In some facilities that have a higher risk of workplace violence than can be effectively managed by their local police departments, but do not have the level of threat or the budget to justify the employment of full-time professional security staff, have implemented the practice of utilizing existing staff and providing the training and building processes to allow them to respond to and help diffuse situations that are escalating toward violence. When an organization makes the decision, as many healthcare organizations have, that the risk level they face justifies the expenditure on dedicated security personnel, there are several elements they must consider. The first is whether to utilize one of the many third-party providers of security personnel or to develop its own security department composed of in-house personnel. Both options have pros and cons and can be the correct choice in some circumstances, but whichever is chosen, the organization should ensure that the security personnel are qualified and equipped to deal with whatever threats they can reasonably be expected to face in the course of their work. As the previously Security Solution Hierarchy model demonstrates, there is logical construct to building a cost-efficient security strategy. There are a plethora of remedies to be considered when implementing security solutions and remember that security is an anticipatory discipline, but combining these focused programmatic elements, environmental and technological controls, and appropriate use of security personnel an organization can greatly reduce the frequency and severity of workplace violence incidents.

About the Authors: Bill Nesbitt CPP has over thirty years’ experience in the security profession. As the President of Security Management Services International Bill has provided security consulting and training services to healthcare facilities, shopping centers, biotech companies, homeowners associations, educational facilities, hotels, manufacturing facilities, and sports and entertainment venues. He has also been retained to provide litigation support to law firms representing both defendants and plaintiffs in over three hundred actions alleging facilities liability due to inadequate security or intentional torts. He is a sought-after speaker on a wide array of security topics and has been interviewed by print and electronic media on numerous occasions. Bill is a Certified CPTED Practitioner through Florida Atlantic University, a Certified Protection Professional by ASIS International, serves on the ASIS International Healthcare Security Council, and has previously served on that organization’s Physical Security and Crime and Loss Control Councils.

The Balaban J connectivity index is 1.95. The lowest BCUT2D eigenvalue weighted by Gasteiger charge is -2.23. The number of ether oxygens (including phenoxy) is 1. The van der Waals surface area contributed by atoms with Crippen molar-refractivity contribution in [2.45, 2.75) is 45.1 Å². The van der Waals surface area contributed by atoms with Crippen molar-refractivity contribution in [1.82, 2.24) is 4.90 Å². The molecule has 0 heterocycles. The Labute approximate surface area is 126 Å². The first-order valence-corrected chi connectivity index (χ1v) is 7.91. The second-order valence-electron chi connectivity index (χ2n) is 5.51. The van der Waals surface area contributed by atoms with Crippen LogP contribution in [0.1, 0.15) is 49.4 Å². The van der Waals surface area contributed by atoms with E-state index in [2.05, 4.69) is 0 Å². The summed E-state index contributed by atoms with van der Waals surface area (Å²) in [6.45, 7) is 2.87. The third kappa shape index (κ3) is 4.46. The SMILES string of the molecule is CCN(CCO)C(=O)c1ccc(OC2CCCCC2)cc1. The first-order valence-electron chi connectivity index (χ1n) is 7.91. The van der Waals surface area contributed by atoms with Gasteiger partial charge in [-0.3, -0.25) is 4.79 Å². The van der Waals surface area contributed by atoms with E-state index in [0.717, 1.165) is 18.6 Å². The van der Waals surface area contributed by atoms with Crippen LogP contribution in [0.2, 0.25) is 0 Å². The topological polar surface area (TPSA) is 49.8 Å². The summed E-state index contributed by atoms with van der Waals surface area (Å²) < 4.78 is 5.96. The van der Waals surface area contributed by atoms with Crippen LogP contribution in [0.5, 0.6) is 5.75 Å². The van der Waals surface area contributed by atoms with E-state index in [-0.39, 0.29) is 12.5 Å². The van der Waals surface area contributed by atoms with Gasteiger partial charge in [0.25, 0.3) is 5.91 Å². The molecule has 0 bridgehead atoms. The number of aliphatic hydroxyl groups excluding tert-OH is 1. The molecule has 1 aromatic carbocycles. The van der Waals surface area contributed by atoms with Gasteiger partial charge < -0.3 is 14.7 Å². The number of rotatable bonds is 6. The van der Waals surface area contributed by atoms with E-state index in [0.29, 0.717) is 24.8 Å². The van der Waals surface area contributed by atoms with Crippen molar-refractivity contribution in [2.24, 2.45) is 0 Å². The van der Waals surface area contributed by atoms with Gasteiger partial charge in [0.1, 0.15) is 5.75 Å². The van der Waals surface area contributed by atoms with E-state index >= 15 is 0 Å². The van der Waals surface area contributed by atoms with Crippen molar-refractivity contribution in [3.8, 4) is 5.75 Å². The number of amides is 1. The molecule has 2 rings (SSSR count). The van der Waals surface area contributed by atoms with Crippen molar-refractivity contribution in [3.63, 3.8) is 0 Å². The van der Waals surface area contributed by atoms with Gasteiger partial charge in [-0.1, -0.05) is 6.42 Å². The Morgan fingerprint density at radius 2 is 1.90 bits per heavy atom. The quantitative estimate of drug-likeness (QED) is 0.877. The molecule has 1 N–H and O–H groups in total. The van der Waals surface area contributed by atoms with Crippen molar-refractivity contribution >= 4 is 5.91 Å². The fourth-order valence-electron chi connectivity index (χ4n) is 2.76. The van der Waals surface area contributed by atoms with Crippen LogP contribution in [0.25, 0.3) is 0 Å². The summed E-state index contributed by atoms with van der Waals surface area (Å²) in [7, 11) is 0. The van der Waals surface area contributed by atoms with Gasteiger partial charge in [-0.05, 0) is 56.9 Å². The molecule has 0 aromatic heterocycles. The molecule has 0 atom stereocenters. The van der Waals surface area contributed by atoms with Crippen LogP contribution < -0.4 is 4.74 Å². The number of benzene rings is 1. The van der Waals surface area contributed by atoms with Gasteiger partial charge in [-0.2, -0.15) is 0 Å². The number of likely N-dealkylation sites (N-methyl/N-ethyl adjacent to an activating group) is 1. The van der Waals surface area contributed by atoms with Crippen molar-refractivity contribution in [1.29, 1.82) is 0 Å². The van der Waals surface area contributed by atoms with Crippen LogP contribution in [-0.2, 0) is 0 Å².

Drew Neckar CPP, CHPA has nearly thirty years’ experience in the safety and security field. He has served as the senior-most security executive (CSO) for organizations in the healthcare, financial services, education, and hospitality sectors and as a Regional Security Director for Mayo Clinic. He has presented on various security-related topics at regional and national conferences and has been published in multiple professional journals. Drew is board certified as a Certified Healthcare Protection Administrator (CHPA) by the International Association or Healthcare Safety and Security, a Certified CPTED Specialist by the American Crime Prevention Institute, a Certified Protection Professional (CPP) by ASIS International and serves on that organization’s Healthcare Security and School Security Councils. He owns and operates Security Advisors Consulting Group a full-service security consulting firm and serves as the Vice President of Operations for Security Management Services International Inc.